Macro flower photography is something that pretty much everyone can have a go at, in a variety of different locations.
Do I need any special equipment?
All you need to have a go at macro photography is a camera which features a macro mode. Ideally, if you're using an MFT camera such as one of the OM-D or PEN series, then a dedicated macro lens such as the M.Zuiko Digital ED 60mm f/2.8 Macro
will be ideal for enabling you to get up close and capture the details of the flowers whilst maintaining a blurry background to keep the focus firmly on the flower.
What should I consider when taking a macro photo?
Whether you decide to shoot indoors or outdoors, there are always a few key things to consider:
If the background of the shot is cluttered, even if you blur it by using a wide aperture, it can distract from the overall effect of the photo. Try to keep backgrounds plain and simple. This might mean using a piece of card or fabric (in a neutral light or dark shade depending on the flower and the effect you're going for) to make the backdrop uniform. Backgrounds where there are lots of the same flower or fields can also work well if you're working outdoors and a backdrop isn't an option. When working indoors, a neutral coloured wall can work well. Draw the blinds if shadows are an issue to diffuse the light.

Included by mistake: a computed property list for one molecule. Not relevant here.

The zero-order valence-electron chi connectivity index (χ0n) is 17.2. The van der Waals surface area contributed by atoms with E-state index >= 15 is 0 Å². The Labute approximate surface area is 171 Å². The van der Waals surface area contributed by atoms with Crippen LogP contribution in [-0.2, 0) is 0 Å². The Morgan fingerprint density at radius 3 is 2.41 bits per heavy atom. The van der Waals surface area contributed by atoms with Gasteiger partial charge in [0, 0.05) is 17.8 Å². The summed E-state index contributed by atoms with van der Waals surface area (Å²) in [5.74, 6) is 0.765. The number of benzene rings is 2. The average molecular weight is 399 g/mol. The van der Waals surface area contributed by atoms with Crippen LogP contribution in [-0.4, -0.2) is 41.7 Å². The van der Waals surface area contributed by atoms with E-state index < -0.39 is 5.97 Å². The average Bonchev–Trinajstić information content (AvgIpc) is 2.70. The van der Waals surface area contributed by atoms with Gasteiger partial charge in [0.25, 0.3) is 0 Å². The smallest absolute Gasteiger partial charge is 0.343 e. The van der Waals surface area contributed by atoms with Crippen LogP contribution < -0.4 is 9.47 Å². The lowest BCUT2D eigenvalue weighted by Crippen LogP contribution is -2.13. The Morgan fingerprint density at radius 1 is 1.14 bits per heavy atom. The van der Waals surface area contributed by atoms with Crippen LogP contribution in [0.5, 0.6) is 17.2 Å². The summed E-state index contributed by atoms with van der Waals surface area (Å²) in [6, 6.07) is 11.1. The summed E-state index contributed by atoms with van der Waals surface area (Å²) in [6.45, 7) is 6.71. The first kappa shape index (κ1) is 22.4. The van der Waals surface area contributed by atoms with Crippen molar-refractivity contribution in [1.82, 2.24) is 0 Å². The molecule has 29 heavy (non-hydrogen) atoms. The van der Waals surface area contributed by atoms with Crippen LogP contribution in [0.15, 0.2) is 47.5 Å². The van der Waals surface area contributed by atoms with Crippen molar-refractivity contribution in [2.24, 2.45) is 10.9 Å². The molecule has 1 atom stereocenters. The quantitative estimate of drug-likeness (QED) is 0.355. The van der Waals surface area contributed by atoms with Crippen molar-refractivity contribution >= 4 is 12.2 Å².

Single flower or cluster? -
If there are lots of flowers top photograph if can be tempting to try and fit all of them into one shot. But consider the composition, and think carefully about where you want the centre of focus to be. It might mean isolation of a single flower is necessary to make the shot more pleasing to the eye. When working indoors with cut flowers, it is a lot easier to change composition and place single shoots in separate, small vases, for more arty images.
Choose an interesting angle -
Shooting the flower head on looking down on the flower isn't always the best way - depending on the type of flower, a more sideways composition or an abstract perspective could work well. The best tips is to experiment! When working outdoors, it's important to get right down to the level of the flower for more engaging shots. Looking up from underneath the flower can also work well, or when working indoors, laying a cut flower down on a plain surface can add a different element to the photo.
Use a tripod -
Whether working indoors or outdoors, a tripod can help. Indoors, a smaller, table top tripod can be useful to help you compose the shot, leaving the camera on the tripod while you arrange the flowers. Oudoors, tripods can save you from getting dirty in the soil - tilt screens on the OM-D range enable you to see your image in live view from even the most awkward angles without having to bend down for long periods of time.
To find out more about Olympus OM-D cameras, take a look at the Olympus website